director of a company who was not in charge of
and was not responsible for the conduct of the
business of the company at the relevant time,
will not be liable under the provision. The
liability arises from being in charge of and
responsible for the conduct of business of the
company at the relevant time when the offence
was committed and not on the basis of merely
holding a designation or office in a company.
Conversely, a person not holding any office or
designation in a company may be liable if he
satisfies the main requirement of being in
charge of and responsible for the conduct of
business of a company at the relevant time.
Liability depends on the role one plays in the
affairs of a company and not on designation or
status. If being a director or manager or
secretary was enough to cast criminal liability,
the section would have said so. Instead of
“every person” the section would have said
“every director, manager or secretary in a
company is liable”..., etc. The legislature is
aware that it is a case of criminal liability which
means serious consequences so far as the
person sought to be made liable is concerned.
Therefore, only persons who can be said to be
connected with the commission of a crime at
the relevant time have been subjected to
action.”
16. We may also notice a decision of this Court in N. Rangachari vs.
Bharat Sanchar Nigam Ltd. : (2007) 5 SCC 108 wherein it was held :-
12
“21. A person normally having business or
commercial dealings with a company, would
satisfy himself about its creditworthiness and
reliability by looking at its promoters and
Board of Directors and the nature and extent of
its business and its memorandum or articles of
association. Other than that, he may not be
aware of the arrangements within the company
in regard to its management, daily routine, etc.
Therefore, when a cheque issued to him by the
company is dishonoured, he is expected only to
be aware generally of who are in charge of the
affairs of the company. It is not reasonable to
expect him to know whether the person who
signed the cheque was instructed to do so or
whether he has been deprived of his authority
to do so when he actually signed the cheque.
Those are matters peculiarly within the
knowledge of the company and those in charge
of it. So, all that a payee of a cheque that is
dishonoured can be expected to allege is that
the persons named in the complaint are in
charge of its affairs. The Directors are prima
facie in that position.”
It was further held :-
27. We think that, in the circumstances, the
High Court has rightly come to the conclusion
that it is not a fit case for exercise of
jurisdiction under Section 482 of the Code of
Criminal Procedure for quashing the complaint.
In fact, an advertence to Sections 138 and 141
of the Negotiable Instruments Act shows that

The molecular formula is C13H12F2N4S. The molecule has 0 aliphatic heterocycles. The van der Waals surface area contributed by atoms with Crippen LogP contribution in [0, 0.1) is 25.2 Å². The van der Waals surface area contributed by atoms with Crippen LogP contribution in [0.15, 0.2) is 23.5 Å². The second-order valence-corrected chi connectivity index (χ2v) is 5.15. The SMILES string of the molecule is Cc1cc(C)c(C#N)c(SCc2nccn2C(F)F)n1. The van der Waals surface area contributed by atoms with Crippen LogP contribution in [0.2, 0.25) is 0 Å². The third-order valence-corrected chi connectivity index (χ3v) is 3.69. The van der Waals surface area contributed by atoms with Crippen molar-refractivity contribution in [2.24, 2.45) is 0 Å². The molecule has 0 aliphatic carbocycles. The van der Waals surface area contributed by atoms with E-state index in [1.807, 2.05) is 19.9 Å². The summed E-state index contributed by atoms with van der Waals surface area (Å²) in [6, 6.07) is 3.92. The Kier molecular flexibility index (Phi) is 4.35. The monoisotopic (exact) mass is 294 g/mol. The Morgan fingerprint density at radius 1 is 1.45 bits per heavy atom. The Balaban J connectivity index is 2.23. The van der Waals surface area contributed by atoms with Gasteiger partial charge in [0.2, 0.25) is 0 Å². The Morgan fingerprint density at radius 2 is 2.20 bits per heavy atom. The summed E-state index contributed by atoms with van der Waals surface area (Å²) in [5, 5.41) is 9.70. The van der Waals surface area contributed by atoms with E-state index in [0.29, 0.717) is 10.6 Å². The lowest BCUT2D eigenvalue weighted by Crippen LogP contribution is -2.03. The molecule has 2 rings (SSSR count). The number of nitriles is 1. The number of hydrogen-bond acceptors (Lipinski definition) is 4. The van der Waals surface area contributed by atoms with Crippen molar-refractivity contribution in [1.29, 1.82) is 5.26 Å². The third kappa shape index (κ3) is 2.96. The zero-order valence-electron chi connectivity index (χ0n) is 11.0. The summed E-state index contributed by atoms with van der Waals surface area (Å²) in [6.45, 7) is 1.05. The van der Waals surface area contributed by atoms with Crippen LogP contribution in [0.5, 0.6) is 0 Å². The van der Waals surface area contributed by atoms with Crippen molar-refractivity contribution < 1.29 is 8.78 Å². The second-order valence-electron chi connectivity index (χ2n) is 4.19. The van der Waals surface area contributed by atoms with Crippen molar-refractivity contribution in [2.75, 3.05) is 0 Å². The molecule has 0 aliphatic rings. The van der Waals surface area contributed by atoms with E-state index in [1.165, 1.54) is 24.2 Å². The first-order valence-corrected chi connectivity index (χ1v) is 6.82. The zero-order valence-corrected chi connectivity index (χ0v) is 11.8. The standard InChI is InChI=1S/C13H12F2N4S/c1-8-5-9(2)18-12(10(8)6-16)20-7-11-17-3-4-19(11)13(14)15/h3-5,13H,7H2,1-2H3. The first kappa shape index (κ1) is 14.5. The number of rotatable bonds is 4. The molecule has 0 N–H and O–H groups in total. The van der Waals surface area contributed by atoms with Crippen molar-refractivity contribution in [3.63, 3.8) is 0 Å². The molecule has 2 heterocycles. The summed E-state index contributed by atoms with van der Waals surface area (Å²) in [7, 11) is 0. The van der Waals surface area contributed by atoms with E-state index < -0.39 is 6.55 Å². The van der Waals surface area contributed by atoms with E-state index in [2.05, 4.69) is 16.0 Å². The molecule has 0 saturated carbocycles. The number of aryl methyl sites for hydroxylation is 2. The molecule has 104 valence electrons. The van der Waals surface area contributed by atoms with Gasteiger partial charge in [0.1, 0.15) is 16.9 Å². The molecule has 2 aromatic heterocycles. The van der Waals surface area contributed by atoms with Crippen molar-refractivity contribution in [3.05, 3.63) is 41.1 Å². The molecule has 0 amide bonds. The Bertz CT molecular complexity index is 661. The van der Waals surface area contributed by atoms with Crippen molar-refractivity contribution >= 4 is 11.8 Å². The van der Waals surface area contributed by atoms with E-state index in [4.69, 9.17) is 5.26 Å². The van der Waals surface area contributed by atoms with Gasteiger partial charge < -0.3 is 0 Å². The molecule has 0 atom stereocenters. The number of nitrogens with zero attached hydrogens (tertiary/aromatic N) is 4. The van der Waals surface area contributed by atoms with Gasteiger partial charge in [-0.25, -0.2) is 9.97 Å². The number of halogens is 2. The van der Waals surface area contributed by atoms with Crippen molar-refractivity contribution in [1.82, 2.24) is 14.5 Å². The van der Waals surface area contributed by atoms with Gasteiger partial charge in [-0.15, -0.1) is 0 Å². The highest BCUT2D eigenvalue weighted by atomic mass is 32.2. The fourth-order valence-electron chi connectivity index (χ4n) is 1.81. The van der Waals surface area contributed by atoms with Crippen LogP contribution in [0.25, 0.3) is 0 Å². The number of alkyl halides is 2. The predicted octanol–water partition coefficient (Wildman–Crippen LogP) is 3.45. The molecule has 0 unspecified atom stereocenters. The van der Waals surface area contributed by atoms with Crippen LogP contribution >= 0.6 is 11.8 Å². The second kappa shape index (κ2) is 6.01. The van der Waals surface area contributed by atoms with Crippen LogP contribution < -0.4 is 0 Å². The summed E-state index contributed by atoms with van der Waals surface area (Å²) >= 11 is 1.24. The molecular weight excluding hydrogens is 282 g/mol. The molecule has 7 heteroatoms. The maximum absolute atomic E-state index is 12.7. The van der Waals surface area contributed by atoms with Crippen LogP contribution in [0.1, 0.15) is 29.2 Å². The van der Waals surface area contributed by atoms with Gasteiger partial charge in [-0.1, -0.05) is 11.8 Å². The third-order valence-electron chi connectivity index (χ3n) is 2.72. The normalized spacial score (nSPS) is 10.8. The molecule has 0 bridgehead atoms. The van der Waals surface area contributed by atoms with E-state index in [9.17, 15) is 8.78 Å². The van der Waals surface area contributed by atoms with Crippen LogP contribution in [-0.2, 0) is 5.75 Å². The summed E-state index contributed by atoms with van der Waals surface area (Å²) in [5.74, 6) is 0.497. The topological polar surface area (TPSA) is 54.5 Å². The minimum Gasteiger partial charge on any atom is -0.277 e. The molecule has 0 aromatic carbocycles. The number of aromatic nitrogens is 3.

on the other elements of an offence under
Section 138 being satisfied, the burden is on the
Board of Directors or the officers in charge of
the affairs of the company to show that they are
not liable to be convicted. Any restriction on
their power or existence of any special
circumstance that makes them not liable is
something that is peculiarly within their
knowledge and it is for them to establish at the
trial such a restriction or to show that at the
relevant time they were not in charge of the
affairs of the Company. Reading the complaint
as a whole, we are satisfied that it is a case
where the contentions sought to be raised by
the appellant can only be dealt with after the
conclusion (sic commencement) of the trial.”
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17. We are, however, concerned with a different situation hereat.
18. Section 141 of the Act provides for a constructive liability. A
legal fiction has been created thereby. The statute being a penal one,
should receive strict construction. It requires strict compliance of the
provision. Specific averments in the complaint petition so as to satisfy
the requirements of Section 141 of the Act are imperative. Mere fact
that at one point of time some role has been played by the accused may
not by itself be sufficient to attract the constructive liability under
Section 141 of the Act. (See K. Srikanth Singh vs. M/s. North East
Securities Ltd. and another : JT 2007 (9) SC 449).
19. We may also notice that this Court in N.K. Wahi vs. Shekhar
Singh and others : (2007) 9 SCC 481 has observed :-
“8. To launch a prosecution, therefore, against
the alleged Directors there must be a specific
allegation in the complaint as to the part played
by them in the transaction. There should be
clear and unambiguous allegation as to how the
Directors are in-charge and responsible for the
conduct of the business of the company. The
description should be clear. It is true that
precise words from the provisions of the Act
need not be reproduced and the court can
always come to a conclusion in facts of each
case. But still, in the absence of any averment